When reading about programming languages, especially discussions involving Lisp, the word "powerful" seems to be used to describe certain languages or features (you'll hear about Lisp's macros being called "powerful" all the time). This wording should cause for immediate question for those who don't know the definition of "power" that is implied here. It is well known that all Turing Complete languages actually have the same power. Since this is true, that raises the question: what do people mean when they say a language feature is more powerful than another?
The most common example of talk can be seen with lisp macros. You'll see questions like this one or here and people asking "Why is Lisp called the most powerful language" . That last link has many answers on Quora suggesting different reasons why Lisp is deemed so powerful. One of which claims that "powerful" is an actual term which means "you can do more with the [Turing-complete] language in a finite amount of time". This, like the other made up definitions is flawed. This example cannot be true because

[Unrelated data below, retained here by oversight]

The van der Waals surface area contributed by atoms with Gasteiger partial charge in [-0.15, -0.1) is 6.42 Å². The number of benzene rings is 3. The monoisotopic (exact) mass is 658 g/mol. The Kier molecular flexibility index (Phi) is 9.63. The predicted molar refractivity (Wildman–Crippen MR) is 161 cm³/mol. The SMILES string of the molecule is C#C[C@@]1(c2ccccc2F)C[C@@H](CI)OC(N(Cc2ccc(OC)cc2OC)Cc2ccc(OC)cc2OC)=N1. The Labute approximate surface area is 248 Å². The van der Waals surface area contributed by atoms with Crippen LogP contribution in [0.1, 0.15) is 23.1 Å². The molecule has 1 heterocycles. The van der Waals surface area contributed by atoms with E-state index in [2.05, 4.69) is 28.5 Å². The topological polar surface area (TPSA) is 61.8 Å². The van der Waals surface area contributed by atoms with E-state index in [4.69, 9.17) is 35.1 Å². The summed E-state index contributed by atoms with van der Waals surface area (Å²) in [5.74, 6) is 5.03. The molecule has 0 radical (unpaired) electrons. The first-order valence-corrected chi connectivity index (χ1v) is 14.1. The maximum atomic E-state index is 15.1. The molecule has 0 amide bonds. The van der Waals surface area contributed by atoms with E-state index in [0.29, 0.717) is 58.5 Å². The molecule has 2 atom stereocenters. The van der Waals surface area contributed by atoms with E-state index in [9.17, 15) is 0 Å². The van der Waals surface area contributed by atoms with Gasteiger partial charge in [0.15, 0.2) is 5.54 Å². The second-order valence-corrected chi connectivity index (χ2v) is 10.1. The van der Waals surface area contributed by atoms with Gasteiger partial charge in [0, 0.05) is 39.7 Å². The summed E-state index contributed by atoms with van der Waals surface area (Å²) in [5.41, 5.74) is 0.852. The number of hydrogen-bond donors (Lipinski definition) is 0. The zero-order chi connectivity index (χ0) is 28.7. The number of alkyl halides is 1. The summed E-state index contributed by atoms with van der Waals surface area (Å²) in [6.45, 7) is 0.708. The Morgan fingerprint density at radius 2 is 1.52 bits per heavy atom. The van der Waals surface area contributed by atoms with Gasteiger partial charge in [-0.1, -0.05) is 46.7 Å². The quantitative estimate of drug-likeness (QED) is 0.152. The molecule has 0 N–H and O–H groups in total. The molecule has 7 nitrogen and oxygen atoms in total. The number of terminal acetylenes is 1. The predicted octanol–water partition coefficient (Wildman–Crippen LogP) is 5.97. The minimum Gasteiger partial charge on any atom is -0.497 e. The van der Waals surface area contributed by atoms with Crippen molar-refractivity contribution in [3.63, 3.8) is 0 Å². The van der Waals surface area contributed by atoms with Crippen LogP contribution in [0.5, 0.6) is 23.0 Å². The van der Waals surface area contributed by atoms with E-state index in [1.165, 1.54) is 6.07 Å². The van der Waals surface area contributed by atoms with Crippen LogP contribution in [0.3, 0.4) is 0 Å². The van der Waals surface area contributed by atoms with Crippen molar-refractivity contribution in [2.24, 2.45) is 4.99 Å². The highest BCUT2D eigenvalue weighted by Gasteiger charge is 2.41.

People should stop using the word "power" to describe the expressiveness of a language. This leads to misconceptions about languages and often puts more logs on the flame wars between languages. The words "lisp macros are the most powerful" is now forever in my memory from the number of times I've read that phrase. I agree of the opinion that lisp macros are the most expressive language feature, but to say powerful is misleading.